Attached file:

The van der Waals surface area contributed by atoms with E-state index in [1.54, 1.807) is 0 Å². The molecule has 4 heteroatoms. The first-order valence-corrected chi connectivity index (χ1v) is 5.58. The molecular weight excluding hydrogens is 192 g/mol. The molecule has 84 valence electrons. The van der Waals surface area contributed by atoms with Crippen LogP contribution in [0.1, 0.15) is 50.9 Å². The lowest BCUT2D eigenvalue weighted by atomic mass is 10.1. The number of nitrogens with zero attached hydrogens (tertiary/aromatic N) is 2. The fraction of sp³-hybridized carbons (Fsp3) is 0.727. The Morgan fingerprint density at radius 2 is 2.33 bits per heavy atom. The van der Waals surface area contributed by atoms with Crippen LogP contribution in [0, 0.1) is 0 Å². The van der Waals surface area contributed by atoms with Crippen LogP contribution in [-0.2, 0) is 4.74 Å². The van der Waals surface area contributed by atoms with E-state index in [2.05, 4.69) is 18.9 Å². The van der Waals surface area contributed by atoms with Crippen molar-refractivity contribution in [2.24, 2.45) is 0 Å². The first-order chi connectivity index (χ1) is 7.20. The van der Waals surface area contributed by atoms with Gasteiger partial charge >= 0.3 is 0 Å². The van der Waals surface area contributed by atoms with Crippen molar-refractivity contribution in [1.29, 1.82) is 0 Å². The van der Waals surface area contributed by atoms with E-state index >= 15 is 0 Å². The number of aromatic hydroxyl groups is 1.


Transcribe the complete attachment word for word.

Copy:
The van der Waals surface area contributed by atoms with E-state index in [1.54, 1.807) is 0 Å². The molecule has 4 heteroatoms. The first-order valence-corrected chi connectivity index (χ1v) is 5.58. The molecular weight excluding hydrogens is 192 g/mol. The molecule has 84 valence electrons. The van der Waals surface area contributed by atoms with Crippen LogP contribution in [0.1, 0.15) is 50.9 Å². The lowest BCUT2D eigenvalue weighted by atomic mass is 10.1. The number of nitrogens with zero attached hydrogens (tertiary/aromatic N) is 2. The fraction of sp³-hybridized carbons (Fsp3) is 0.727. The Morgan fingerprint density at radius 2 is 2.33 bits per heavy atom. The van der Waals surface area contributed by atoms with Crippen LogP contribution in [0, 0.1) is 0 Å². The van der Waals surface area contributed by atoms with Crippen LogP contribution in [-0.2, 0) is 4.74 Å². The van der Waals surface area contributed by atoms with E-state index in [2.05, 4.69) is 18.9 Å². The van der Waals surface area contributed by atoms with Crippen molar-refractivity contribution in [2.24, 2.45) is 0 Å². The first-order chi connectivity index (χ1) is 7.20. The van der Waals surface area contributed by atoms with Gasteiger partial charge >= 0.3 is 0 Å². The van der Waals surface area contributed by atoms with Crippen molar-refractivity contribution in [1.29, 1.82) is 0 Å². The van der Waals surface area contributed by atoms with E-state index >= 15 is 0 Å². The number of aromatic hydroxyl groups is 1.